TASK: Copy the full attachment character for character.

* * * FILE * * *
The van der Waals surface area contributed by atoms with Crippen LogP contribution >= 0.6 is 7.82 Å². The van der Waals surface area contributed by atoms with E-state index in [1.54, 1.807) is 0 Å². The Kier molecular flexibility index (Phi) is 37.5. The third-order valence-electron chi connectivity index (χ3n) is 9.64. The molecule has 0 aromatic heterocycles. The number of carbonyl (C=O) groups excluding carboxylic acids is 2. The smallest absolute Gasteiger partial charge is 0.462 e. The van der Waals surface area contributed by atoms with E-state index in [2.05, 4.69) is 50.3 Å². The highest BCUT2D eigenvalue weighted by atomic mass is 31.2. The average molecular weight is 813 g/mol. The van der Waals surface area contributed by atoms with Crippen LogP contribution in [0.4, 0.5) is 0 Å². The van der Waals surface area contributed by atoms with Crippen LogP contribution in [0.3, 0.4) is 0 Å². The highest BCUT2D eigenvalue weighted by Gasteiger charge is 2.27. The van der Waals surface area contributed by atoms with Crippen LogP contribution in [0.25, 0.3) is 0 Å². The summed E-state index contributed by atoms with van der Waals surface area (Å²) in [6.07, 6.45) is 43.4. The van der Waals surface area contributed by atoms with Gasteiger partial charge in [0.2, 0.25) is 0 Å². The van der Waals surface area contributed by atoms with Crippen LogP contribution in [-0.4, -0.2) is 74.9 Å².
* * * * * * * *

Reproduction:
The van der Waals surface area contributed by atoms with Crippen LogP contribution >= 0.6 is 7.82 Å². The van der Waals surface area contributed by atoms with E-state index in [1.54, 1.807) is 0 Å². The Kier molecular flexibility index (Phi) is 37.5. The third-order valence-electron chi connectivity index (χ3n) is 9.64. The molecule has 0 aromatic heterocycles. The number of carbonyl (C=O) groups excluding carboxylic acids is 2. The smallest absolute Gasteiger partial charge is 0.462 e. The van der Waals surface area contributed by atoms with E-state index in [2.05, 4.69) is 50.3 Å². The highest BCUT2D eigenvalue weighted by atomic mass is 31.2. The average molecular weight is 813 g/mol. The van der Waals surface area contributed by atoms with Crippen LogP contribution in [0.4, 0.5) is 0 Å². The van der Waals surface area contributed by atoms with Crippen LogP contribution in [0.3, 0.4) is 0 Å². The highest BCUT2D eigenvalue weighted by Gasteiger charge is 2.27. The van der Waals surface area contributed by atoms with Crippen LogP contribution in [0.25, 0.3) is 0 Å². The summed E-state index contributed by atoms with van der Waals surface area (Å²) in [6.07, 6.45) is 43.4. The van der Waals surface area contributed by atoms with Gasteiger partial charge in [0.2, 0.25) is 0 Å². The van der Waals surface area contributed by atoms with Crippen LogP contribution in [-0.4, -0.2) is 74.9 Å².